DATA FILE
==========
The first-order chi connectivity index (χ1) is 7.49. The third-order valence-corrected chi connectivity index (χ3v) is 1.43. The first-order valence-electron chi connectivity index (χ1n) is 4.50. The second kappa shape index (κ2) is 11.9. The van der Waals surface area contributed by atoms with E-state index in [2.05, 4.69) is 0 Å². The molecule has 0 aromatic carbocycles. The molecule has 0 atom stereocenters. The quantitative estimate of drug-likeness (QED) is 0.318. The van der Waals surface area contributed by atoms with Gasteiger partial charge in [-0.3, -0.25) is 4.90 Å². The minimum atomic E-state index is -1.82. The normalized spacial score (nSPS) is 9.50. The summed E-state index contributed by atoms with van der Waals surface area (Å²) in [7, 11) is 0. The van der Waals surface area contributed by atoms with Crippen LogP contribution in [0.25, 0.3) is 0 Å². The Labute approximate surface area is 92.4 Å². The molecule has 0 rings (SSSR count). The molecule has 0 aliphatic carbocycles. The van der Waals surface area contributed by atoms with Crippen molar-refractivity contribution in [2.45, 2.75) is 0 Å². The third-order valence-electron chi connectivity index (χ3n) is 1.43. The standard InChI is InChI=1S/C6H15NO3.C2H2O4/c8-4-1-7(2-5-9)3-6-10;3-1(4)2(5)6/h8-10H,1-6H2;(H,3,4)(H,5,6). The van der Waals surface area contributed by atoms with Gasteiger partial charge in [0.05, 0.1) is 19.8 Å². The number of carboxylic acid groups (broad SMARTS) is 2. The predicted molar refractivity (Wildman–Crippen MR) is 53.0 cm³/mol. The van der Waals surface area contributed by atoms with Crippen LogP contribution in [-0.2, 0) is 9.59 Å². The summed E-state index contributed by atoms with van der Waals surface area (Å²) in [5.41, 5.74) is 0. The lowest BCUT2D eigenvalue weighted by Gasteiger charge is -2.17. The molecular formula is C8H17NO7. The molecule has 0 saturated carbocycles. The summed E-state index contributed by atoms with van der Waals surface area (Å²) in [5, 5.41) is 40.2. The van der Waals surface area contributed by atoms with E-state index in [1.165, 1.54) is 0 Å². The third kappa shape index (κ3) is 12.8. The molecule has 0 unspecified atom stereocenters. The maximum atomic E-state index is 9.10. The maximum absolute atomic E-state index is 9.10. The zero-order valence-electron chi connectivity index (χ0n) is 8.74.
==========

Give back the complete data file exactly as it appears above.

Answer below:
The first-order chi connectivity index (χ1) is 7.49. The third-order valence-corrected chi connectivity index (χ3v) is 1.43. The first-order valence-electron chi connectivity index (χ1n) is 4.50. The second kappa shape index (κ2) is 11.9. The van der Waals surface area contributed by atoms with E-state index in [2.05, 4.69) is 0 Å². The molecule has 0 aromatic carbocycles. The molecule has 0 atom stereocenters. The quantitative estimate of drug-likeness (QED) is 0.318. The van der Waals surface area contributed by atoms with Gasteiger partial charge in [-0.3, -0.25) is 4.90 Å². The minimum atomic E-state index is -1.82. The normalized spacial score (nSPS) is 9.50. The summed E-state index contributed by atoms with van der Waals surface area (Å²) in [7, 11) is 0. The van der Waals surface area contributed by atoms with Crippen LogP contribution in [0.25, 0.3) is 0 Å². The Labute approximate surface area is 92.4 Å². The molecule has 0 rings (SSSR count). The molecule has 0 aliphatic carbocycles. The van der Waals surface area contributed by atoms with Crippen molar-refractivity contribution in [2.45, 2.75) is 0 Å². The third-order valence-electron chi connectivity index (χ3n) is 1.43. The standard InChI is InChI=1S/C6H15NO3.C2H2O4/c8-4-1-7(2-5-9)3-6-10;3-1(4)2(5)6/h8-10H,1-6H2;(H,3,4)(H,5,6). The van der Waals surface area contributed by atoms with Gasteiger partial charge in [0.05, 0.1) is 19.8 Å². The number of carboxylic acid groups (broad SMARTS) is 2. The predicted molar refractivity (Wildman–Crippen MR) is 53.0 cm³/mol. The van der Waals surface area contributed by atoms with Crippen LogP contribution in [-0.2, 0) is 9.59 Å². The summed E-state index contributed by atoms with van der Waals surface area (Å²) in [5.41, 5.74) is 0. The lowest BCUT2D eigenvalue weighted by Gasteiger charge is -2.17. The molecular formula is C8H17NO7. The molecule has 0 saturated carbocycles. The summed E-state index contributed by atoms with van der Waals surface area (Å²) in [5, 5.41) is 40.2. The van der Waals surface area contributed by atoms with E-state index in [1.165, 1.54) is 0 Å². The third kappa shape index (κ3) is 12.8. The molecule has 0 unspecified atom stereocenters. The maximum atomic E-state index is 9.10. The maximum absolute atomic E-state index is 9.10. The zero-order valence-electron chi connectivity index (χ0n) is 8.74.